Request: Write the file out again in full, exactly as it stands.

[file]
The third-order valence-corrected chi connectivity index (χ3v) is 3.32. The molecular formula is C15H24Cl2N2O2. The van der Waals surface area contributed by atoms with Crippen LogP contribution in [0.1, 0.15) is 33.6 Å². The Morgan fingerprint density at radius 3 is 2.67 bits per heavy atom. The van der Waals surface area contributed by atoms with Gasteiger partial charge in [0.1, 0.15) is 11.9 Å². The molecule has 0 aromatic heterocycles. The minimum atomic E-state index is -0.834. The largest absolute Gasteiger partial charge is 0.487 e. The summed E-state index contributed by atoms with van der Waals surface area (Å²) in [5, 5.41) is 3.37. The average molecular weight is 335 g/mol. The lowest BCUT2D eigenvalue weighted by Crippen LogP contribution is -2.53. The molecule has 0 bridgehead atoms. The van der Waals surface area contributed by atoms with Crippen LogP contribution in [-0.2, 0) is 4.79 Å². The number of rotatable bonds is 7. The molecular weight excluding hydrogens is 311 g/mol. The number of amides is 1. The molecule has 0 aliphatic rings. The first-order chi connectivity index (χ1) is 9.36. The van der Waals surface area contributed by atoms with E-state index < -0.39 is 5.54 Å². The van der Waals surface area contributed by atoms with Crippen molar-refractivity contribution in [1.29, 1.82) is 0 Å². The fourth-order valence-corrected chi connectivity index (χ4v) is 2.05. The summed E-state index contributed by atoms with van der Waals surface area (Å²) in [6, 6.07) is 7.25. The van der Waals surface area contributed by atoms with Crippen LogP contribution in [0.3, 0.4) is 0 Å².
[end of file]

The third-order valence-corrected chi connectivity index (χ3v) is 3.32. The molecular formula is C15H24Cl2N2O2. The van der Waals surface area contributed by atoms with Crippen LogP contribution in [0.1, 0.15) is 33.6 Å². The Morgan fingerprint density at radius 3 is 2.67 bits per heavy atom. The van der Waals surface area contributed by atoms with Gasteiger partial charge in [0.1, 0.15) is 11.9 Å². The molecule has 0 aromatic heterocycles. The minimum atomic E-state index is -0.834. The largest absolute Gasteiger partial charge is 0.487 e. The summed E-state index contributed by atoms with van der Waals surface area (Å²) in [5, 5.41) is 3.37. The average molecular weight is 335 g/mol. The lowest BCUT2D eigenvalue weighted by Crippen LogP contribution is -2.53. The molecule has 0 bridgehead atoms. The van der Waals surface area contributed by atoms with Crippen LogP contribution in [-0.2, 0) is 4.79 Å². The number of rotatable bonds is 7. The molecular weight excluding hydrogens is 311 g/mol. The number of amides is 1. The molecule has 0 aliphatic rings. The first-order chi connectivity index (χ1) is 9.36. The van der Waals surface area contributed by atoms with E-state index < -0.39 is 5.54 Å². The van der Waals surface area contributed by atoms with Crippen molar-refractivity contribution in [1.29, 1.82) is 0 Å². The fourth-order valence-corrected chi connectivity index (χ4v) is 2.05. The summed E-state index contributed by atoms with van der Waals surface area (Å²) in [6, 6.07) is 7.25. The van der Waals surface area contributed by atoms with Crippen LogP contribution in [0.3, 0.4) is 0 Å².